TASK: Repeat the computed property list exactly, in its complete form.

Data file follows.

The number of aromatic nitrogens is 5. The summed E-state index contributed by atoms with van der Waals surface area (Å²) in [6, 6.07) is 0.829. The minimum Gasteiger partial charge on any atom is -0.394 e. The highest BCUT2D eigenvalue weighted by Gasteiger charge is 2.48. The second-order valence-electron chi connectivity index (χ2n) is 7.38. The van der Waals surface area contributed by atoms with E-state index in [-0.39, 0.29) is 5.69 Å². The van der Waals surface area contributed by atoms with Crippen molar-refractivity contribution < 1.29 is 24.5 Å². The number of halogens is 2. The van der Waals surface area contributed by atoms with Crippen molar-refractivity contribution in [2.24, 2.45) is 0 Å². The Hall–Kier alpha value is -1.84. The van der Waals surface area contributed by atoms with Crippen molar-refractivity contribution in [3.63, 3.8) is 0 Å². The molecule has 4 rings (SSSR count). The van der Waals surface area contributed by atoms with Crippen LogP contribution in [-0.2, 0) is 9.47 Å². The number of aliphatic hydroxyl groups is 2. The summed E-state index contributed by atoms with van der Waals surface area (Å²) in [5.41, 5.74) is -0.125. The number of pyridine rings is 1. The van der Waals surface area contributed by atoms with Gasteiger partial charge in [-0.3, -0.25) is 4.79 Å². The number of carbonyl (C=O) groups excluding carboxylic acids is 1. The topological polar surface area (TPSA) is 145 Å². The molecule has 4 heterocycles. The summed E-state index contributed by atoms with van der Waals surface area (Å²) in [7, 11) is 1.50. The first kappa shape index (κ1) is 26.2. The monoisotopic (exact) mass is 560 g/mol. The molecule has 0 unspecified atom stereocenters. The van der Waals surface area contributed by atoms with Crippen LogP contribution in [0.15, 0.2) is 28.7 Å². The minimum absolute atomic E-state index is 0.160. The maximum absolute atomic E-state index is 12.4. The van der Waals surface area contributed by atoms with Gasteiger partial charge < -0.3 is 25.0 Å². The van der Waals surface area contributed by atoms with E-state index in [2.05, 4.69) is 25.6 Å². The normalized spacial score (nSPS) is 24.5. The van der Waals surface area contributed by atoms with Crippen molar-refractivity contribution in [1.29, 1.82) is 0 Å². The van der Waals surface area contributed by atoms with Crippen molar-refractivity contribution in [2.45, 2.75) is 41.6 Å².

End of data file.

The number of aromatic nitrogens is 5. The summed E-state index contributed by atoms with van der Waals surface area (Å²) in [6, 6.07) is 0.829. The minimum Gasteiger partial charge on any atom is -0.394 e. The highest BCUT2D eigenvalue weighted by Gasteiger charge is 2.48. The second-order valence-electron chi connectivity index (χ2n) is 7.38. The van der Waals surface area contributed by atoms with E-state index in [-0.39, 0.29) is 5.69 Å². The van der Waals surface area contributed by atoms with Crippen molar-refractivity contribution < 1.29 is 24.5 Å². The number of halogens is 2. The van der Waals surface area contributed by atoms with Crippen molar-refractivity contribution in [2.24, 2.45) is 0 Å². The Hall–Kier alpha value is -1.84. The van der Waals surface area contributed by atoms with Crippen molar-refractivity contribution in [3.63, 3.8) is 0 Å². The molecule has 4 rings (SSSR count). The van der Waals surface area contributed by atoms with Crippen LogP contribution in [-0.2, 0) is 9.47 Å². The number of aliphatic hydroxyl groups is 2. The summed E-state index contributed by atoms with van der Waals surface area (Å²) in [5.41, 5.74) is -0.125. The number of pyridine rings is 1. The van der Waals surface area contributed by atoms with Gasteiger partial charge in [-0.3, -0.25) is 4.79 Å². The number of carbonyl (C=O) groups excluding carboxylic acids is 1. The topological polar surface area (TPSA) is 145 Å². The molecule has 4 heterocycles. The summed E-state index contributed by atoms with van der Waals surface area (Å²) in [7, 11) is 1.50. The first kappa shape index (κ1) is 26.2. The monoisotopic (exact) mass is 560 g/mol. The molecule has 0 unspecified atom stereocenters. The van der Waals surface area contributed by atoms with Crippen LogP contribution in [0.15, 0.2) is 28.7 Å². The minimum absolute atomic E-state index is 0.160. The maximum absolute atomic E-state index is 12.4. The van der Waals surface area contributed by atoms with Gasteiger partial charge < -0.3 is 25.0 Å². The van der Waals surface area contributed by atoms with E-state index in [2.05, 4.69) is 25.6 Å². The normalized spacial score (nSPS) is 24.5. The van der Waals surface area contributed by atoms with Crippen molar-refractivity contribution in [1.29, 1.82) is 0 Å². The van der Waals surface area contributed by atoms with Crippen molar-refractivity contribution in [2.45, 2.75) is 41.6 Å².